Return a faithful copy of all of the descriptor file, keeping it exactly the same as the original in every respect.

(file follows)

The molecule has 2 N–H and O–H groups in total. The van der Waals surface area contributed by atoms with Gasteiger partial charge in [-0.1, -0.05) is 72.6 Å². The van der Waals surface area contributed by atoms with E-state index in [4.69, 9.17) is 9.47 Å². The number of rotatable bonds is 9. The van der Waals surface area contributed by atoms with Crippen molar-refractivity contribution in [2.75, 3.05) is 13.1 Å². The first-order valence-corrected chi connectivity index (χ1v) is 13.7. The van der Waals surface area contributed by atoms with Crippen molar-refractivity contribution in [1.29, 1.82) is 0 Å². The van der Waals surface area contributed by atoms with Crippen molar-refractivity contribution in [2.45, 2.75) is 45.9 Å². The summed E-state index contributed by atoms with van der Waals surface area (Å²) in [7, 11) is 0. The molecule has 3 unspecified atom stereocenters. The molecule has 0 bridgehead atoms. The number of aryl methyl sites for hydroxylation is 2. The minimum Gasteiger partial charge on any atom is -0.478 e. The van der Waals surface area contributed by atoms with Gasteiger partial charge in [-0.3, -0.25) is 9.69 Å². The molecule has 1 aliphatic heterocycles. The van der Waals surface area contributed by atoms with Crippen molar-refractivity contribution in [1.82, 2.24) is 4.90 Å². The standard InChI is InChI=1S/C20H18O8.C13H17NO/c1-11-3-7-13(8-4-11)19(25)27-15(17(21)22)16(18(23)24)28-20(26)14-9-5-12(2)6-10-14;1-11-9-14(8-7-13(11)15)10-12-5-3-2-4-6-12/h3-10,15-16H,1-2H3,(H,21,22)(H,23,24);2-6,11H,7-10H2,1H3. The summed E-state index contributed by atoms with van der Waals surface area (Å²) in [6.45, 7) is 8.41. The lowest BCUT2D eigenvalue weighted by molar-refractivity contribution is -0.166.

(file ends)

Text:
The molecule has 2 N–H and O–H groups in total. The van der Waals surface area contributed by atoms with Gasteiger partial charge in [-0.1, -0.05) is 72.6 Å². The van der Waals surface area contributed by atoms with E-state index in [4.69, 9.17) is 9.47 Å². The number of rotatable bonds is 9. The van der Waals surface area contributed by atoms with Crippen molar-refractivity contribution in [2.75, 3.05) is 13.1 Å². The first-order valence-corrected chi connectivity index (χ1v) is 13.7. The van der Waals surface area contributed by atoms with Crippen molar-refractivity contribution in [1.29, 1.82) is 0 Å². The van der Waals surface area contributed by atoms with Crippen molar-refractivity contribution in [2.45, 2.75) is 45.9 Å². The summed E-state index contributed by atoms with van der Waals surface area (Å²) in [7, 11) is 0. The molecule has 3 unspecified atom stereocenters. The molecule has 0 bridgehead atoms. The number of aryl methyl sites for hydroxylation is 2. The minimum Gasteiger partial charge on any atom is -0.478 e. The van der Waals surface area contributed by atoms with Gasteiger partial charge in [-0.3, -0.25) is 9.69 Å². The molecule has 1 aliphatic heterocycles. The van der Waals surface area contributed by atoms with Crippen molar-refractivity contribution in [1.82, 2.24) is 4.90 Å². The standard InChI is InChI=1S/C20H18O8.C13H17NO/c1-11-3-7-13(8-4-11)19(25)27-15(17(21)22)16(18(23)24)28-20(26)14-9-5-12(2)6-10-14;1-11-9-14(8-7-13(11)15)10-12-5-3-2-4-6-12/h3-10,15-16H,1-2H3,(H,21,22)(H,23,24);2-6,11H,7-10H2,1H3. The summed E-state index contributed by atoms with van der Waals surface area (Å²) in [6.45, 7) is 8.41. The lowest BCUT2D eigenvalue weighted by molar-refractivity contribution is -0.166.